Ogoni Mask, Antelope Mask, Ogoni, Nigeria
H: 38 cm (15″), W: 21 cm (8,3″).
The Ogoni tribe lives to the east of the Niger delta, in a fertile area rich in petroleum resources. Despite the efforts of Christian missionaries, they have retained a vital, regionally varied masquerading activity that is in part deeply rooted in their own tradition and in part adopted from neighboring ethnic groups such as the Ibibio, Ijo and Efik. Ogoni mask dances serve a great variety of functions, which, depending on the region, can extend from pure entertainment to participation in funeral services and harvest festivals, all the way to the implementation of judicial verdicts. The masks of wild animals are danced, acrobatically, on the occasion of agrarian rituals.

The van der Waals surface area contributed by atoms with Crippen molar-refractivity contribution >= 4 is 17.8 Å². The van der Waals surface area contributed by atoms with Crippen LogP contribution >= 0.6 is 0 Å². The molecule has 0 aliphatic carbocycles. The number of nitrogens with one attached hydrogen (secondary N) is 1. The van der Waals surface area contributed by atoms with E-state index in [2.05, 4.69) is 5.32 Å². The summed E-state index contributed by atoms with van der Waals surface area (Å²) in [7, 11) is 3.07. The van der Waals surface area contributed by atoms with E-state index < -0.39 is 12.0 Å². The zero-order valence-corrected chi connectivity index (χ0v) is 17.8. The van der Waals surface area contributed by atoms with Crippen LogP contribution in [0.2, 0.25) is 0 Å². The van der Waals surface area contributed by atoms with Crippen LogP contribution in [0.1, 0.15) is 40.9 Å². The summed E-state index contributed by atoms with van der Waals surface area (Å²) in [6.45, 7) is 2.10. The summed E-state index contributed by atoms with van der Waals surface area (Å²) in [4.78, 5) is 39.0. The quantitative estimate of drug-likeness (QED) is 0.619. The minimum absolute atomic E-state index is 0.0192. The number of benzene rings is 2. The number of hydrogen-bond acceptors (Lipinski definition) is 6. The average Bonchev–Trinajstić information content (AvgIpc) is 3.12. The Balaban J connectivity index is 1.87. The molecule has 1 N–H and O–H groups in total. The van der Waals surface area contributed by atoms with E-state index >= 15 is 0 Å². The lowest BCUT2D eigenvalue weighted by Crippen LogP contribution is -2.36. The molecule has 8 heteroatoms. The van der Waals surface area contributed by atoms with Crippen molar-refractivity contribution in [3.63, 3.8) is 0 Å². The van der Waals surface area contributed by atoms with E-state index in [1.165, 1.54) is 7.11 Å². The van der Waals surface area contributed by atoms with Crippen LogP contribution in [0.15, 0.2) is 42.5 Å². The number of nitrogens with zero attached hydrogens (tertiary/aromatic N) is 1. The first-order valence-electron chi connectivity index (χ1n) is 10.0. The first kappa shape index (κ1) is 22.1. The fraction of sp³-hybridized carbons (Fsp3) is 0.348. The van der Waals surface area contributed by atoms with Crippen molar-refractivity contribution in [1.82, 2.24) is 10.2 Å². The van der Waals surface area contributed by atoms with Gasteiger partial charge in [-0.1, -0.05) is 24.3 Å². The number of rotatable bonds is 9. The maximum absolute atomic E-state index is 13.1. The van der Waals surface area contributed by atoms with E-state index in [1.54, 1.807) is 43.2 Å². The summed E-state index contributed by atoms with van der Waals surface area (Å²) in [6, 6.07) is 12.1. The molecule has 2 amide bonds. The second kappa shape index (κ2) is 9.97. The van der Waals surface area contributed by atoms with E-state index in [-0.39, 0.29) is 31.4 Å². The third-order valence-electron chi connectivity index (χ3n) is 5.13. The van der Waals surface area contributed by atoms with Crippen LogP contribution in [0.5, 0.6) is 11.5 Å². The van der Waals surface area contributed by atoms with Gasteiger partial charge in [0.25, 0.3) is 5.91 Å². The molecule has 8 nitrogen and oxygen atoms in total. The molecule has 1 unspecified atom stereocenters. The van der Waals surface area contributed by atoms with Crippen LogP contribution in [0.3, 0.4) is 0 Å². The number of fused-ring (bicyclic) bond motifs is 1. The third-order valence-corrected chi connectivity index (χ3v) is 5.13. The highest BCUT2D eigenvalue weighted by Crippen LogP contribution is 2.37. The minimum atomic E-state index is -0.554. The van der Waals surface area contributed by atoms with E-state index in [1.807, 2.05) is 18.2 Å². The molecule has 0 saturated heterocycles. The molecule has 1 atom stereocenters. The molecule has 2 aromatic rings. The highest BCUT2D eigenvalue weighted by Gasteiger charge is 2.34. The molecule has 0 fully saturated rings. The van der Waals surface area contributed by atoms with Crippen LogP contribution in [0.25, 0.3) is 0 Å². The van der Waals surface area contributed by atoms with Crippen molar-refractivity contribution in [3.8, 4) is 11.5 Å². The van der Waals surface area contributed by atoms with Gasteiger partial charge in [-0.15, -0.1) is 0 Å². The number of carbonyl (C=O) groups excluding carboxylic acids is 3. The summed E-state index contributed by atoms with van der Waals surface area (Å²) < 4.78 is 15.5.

The Ogoni perform numerous plays and masquerades. A common character in them is the “he-goat”, representative of the rambunctious, mischievous, and antisocial aspects of human behavior. This character dances energetically and erratically, expressing the idea that “if you do bad things, people will talk about you.”
Age: Est. 50 – 70 years old.
Provenance: Acquired from an art gallery in Johannesburg in 1997.
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